I don’t want to depend on my memory of a flower’s real color days or even weeks later when I process my photos on the calibrated computer in my office. Memory of color can change. Was that pink rose more orange ? more mauve ?
Sometimes true color is not important. The impressions and manipulation of color can be part of a interpreting a story. But when a breeder is the client, the story is true color and I can’t depend on my very subjective memory. Having a a gray card reference point of neutral gray makes it really easy to calibrate the color later.
Which is one reason I use the gray paper in the studio. Another reason is for using the silhouette and masking tools.
When I brought the iris into the studio it was with the intent to make a photobotanic illustration. I was not so concerned about the color since I was going to be working immediately with the files and the iris was from my own garden. The gray background paper also gave me a neutral background so that I can silhouette the flower and thus make the masking tool easier to use.
My tool of choice is a plug-in to PhotoShop – . Many photographers are happy with the tools already in PhotoShop, but no matter which specific software you have, in order to make a real flower illustration in the manner of the classic botanic prints you must use some sort of masking tool. It is a bit tedious, but really fun to do. Here is a link to one of my blog posts where I go into more depth.
One of the hardest, most tedious parts of making the silhouettes is getting clean lines between the flower and the background. If you use a white or black background it can be hard to find the edges. In my iris picture with the gray paper I needed to darken some of the edges before I started using the tool. There are subtle highlights from my lighting that I did not want to lose, so by darkening the edges before trying to silhouette, I have made the tool easier to use.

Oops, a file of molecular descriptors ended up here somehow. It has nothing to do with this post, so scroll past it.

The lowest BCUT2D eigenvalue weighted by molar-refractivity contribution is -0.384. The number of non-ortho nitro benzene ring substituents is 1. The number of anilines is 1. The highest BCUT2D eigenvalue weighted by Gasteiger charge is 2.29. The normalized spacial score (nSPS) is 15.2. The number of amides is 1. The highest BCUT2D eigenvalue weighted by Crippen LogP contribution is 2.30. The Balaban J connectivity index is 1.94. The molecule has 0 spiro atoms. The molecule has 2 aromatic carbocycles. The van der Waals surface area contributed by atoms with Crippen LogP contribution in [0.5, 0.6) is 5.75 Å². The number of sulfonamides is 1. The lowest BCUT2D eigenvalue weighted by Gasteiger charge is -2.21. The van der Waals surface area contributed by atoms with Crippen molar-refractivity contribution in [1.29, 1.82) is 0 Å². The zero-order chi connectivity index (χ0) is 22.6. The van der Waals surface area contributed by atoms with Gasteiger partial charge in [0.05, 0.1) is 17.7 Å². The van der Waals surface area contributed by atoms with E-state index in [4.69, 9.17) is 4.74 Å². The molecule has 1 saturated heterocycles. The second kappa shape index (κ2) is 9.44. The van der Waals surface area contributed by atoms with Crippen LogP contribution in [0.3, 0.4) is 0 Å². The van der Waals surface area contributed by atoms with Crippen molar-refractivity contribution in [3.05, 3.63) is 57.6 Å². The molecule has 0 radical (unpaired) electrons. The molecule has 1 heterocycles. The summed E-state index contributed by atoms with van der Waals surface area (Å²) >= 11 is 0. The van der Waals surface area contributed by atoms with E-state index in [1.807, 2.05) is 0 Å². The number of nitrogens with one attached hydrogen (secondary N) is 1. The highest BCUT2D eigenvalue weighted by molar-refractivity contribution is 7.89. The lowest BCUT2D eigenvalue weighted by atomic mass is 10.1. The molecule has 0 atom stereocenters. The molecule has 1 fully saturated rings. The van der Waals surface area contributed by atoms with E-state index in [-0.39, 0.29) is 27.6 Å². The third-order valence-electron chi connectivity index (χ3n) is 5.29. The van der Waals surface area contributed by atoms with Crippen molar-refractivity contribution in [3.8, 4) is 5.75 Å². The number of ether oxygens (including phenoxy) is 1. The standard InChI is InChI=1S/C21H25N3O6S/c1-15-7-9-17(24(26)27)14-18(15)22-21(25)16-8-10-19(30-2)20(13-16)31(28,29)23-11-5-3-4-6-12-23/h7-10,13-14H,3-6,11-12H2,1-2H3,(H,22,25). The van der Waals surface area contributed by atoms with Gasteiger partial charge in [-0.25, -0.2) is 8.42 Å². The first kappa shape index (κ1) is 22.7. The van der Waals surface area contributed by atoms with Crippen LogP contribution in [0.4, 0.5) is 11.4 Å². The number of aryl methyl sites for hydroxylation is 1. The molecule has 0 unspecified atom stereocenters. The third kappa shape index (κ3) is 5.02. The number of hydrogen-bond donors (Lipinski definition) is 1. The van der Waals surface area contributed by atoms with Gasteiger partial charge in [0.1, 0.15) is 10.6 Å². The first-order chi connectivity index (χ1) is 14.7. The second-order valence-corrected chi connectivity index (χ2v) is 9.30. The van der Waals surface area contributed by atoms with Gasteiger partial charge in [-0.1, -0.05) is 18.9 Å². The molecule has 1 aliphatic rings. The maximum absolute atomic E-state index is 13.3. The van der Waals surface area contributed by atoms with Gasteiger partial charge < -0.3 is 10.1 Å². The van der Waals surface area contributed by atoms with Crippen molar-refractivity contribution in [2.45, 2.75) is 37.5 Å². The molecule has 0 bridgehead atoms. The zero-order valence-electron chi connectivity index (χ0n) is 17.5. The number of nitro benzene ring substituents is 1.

Here is the final result. By using a cream background in the final print I was able to accent the white edge highlights. I don’t think I really wasted an entire day when I was supposed to be working on the roses and photo stacking.
Here is a . I print them myself.
Oh, back to the last tool for this post: photo stacking. In close-up macro photography, depth of field, sharp focus throughout the image is an inherent optical problem. The closer you get to a subject the less depth of focus is available with a lens.
But now, in the digital world using the computer, we can stack photos of different focus and get one photo. In the e-book I will go into more detail, but for now I will tease you with two images of the same composition.
The first image is all the depth of field I could manage with my macro lens:
Now with focus stacking:
For future tools and tricks I will fill in the “hole” on the right side of the image with Photoshop’s miraculous “content aware” filter. With that tool that can fill in areas of a photograph with content created from another part of the same photo we have new meaning to “the camera always lies”.